Explorer sneaks in to Vikings stadium, takes 'illicit' photo tour - Bring Me The News

Explorer sneaks in to Vikings stadium, takes 'illicit' photo tour

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A photographer took what's being billed as an "illicit tour" of the new Vikings stadium construction site recently - he snuck into the site in downtown Minneapolis one evening last month and took a number of photos that are catching quite a bit of attention.

Scott Heins, who describes himself as a "writer, photojournalist, and urban explorer born in Minnesota and living in New York City," wrote about his adventure for Deadspin, an online sports magazine.

Gaining access to the construction site was "shockingly easy," Heins wrote, as he described how he pushed against the chain link fence in one spot and opened up a gap that was large enough for him to crawl through.

Heins described the unfinished stadium as a gray shell; the various levels and concourses are only partway complete and don't yet resemble an actual football stadium.

At one point, Heins decided to get a view from higher up. So he climbed over a temporary barrier surrounding one of the cranes, and scaled the crane to about 20 stories above the ground, he wrote on Deadspin.

"I felt exhilarated and exposed," he said. "Any watchful security guard or nearby condo resident with some binoculars could have easily spotted me and called in police."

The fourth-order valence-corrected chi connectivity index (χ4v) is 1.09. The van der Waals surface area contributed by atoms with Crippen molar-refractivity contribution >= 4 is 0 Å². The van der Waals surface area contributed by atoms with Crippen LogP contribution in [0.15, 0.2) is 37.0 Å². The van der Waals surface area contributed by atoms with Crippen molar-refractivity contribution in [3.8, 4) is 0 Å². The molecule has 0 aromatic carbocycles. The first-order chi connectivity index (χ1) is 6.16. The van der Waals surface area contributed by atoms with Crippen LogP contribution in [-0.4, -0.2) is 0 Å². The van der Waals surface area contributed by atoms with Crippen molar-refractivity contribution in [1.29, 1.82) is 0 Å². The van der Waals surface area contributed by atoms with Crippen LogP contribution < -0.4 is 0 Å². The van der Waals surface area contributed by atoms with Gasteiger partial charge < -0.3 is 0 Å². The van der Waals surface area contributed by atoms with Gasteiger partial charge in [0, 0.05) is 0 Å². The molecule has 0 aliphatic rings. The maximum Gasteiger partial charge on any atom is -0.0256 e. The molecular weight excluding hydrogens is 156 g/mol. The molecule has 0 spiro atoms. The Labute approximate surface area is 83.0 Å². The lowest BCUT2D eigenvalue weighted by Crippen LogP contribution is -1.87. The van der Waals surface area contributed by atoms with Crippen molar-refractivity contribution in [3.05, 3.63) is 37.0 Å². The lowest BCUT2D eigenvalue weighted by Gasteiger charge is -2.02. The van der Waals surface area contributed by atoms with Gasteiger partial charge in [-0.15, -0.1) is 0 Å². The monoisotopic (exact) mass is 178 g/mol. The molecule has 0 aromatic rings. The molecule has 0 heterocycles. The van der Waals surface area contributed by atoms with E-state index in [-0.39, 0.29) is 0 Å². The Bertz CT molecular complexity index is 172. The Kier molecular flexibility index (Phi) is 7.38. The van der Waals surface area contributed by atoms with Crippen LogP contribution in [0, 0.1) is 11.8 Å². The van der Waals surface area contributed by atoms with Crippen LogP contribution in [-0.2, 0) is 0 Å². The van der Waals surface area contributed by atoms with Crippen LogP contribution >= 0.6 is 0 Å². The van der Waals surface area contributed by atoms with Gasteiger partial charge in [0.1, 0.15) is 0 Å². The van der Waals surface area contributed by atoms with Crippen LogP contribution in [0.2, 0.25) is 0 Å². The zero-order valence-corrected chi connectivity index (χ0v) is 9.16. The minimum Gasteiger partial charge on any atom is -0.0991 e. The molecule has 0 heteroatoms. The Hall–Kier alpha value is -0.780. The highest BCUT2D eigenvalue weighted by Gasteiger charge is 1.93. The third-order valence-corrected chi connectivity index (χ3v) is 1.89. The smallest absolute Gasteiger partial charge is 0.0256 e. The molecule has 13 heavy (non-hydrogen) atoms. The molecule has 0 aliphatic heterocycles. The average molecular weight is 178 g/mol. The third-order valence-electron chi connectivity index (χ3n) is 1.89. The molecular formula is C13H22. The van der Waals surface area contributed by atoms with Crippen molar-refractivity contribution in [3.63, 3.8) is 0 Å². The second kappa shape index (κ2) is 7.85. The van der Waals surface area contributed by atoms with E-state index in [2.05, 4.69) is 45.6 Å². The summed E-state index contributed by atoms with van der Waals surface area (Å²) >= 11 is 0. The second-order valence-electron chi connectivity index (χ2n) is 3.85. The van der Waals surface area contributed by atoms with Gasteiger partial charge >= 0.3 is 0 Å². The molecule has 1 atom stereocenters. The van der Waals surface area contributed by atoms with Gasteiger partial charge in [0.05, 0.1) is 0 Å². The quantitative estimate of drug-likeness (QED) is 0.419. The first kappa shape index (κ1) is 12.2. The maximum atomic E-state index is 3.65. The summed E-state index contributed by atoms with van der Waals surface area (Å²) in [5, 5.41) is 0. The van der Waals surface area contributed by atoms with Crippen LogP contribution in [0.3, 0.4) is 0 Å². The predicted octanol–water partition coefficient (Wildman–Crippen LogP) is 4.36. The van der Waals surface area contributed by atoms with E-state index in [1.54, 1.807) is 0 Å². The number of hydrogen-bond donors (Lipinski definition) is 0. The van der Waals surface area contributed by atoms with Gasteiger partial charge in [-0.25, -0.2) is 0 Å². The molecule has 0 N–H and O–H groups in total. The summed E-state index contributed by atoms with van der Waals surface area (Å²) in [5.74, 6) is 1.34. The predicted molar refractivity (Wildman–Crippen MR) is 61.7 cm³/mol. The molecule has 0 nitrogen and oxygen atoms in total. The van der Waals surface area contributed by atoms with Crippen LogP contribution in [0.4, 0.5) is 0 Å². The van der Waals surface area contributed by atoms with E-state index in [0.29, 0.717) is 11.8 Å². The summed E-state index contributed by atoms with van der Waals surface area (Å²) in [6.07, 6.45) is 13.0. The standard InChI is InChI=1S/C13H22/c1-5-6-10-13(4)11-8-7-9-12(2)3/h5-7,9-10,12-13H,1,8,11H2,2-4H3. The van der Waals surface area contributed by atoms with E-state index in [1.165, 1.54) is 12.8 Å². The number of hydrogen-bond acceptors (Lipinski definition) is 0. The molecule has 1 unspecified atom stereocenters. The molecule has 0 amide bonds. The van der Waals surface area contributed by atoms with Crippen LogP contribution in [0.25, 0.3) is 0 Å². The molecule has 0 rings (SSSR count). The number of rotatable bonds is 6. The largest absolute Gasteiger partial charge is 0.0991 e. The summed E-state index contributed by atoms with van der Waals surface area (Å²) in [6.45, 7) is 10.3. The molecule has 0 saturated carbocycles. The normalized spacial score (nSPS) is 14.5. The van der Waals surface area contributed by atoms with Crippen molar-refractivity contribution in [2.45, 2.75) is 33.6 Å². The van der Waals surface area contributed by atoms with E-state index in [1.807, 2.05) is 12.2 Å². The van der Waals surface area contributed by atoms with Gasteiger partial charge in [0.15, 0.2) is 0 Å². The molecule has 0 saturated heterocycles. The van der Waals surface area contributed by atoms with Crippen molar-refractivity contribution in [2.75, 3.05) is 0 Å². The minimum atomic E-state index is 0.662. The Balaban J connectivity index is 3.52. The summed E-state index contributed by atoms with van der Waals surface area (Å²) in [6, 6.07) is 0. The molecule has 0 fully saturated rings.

But apparently no one did spot him, since he stayed as long as he wanted and left unscathed.

The photos Heins posted are quite stunning. But the folks who control the construction site, the Minnesota Sports Facilities Authority, are not very happy about the stunt.

The MSFA and Mortenson Construction said in an emailed statement late Wednesday afternoon that they are aware of the "trespassing incident" which occurred after hours, once workers had left and locked the gates of the site.

“Trespassing on construction sites is illegal and very dangerous," said John Wood, senior vice president at Mortenson. "We take this situation very seriously, and we are evaluating all options with local authorities to have this individual face consequences for his unlawful entry to the site and to further increase security after hours.”

Heins's visit to the stadium is somewhat reminiscent of the fatal accident earlier this month at an abandoned grain elevator in Minneapolis. Three people decided to climb the old Bunge elevator in the Como neighborhood on Saturday June 6, when one of them slipped and fell to her death.

So-called " urban explorers" are attracted to vacant buildings like the grain elevator, according to Bridgeland News. But trespassing to explore these abandoned towers throughout the city can be dangerous.

Construction of the new Vikings stadium is more than halfway complete, and the nearly $1 billion facility is on track to open in time for the Vikings' 2016 season.

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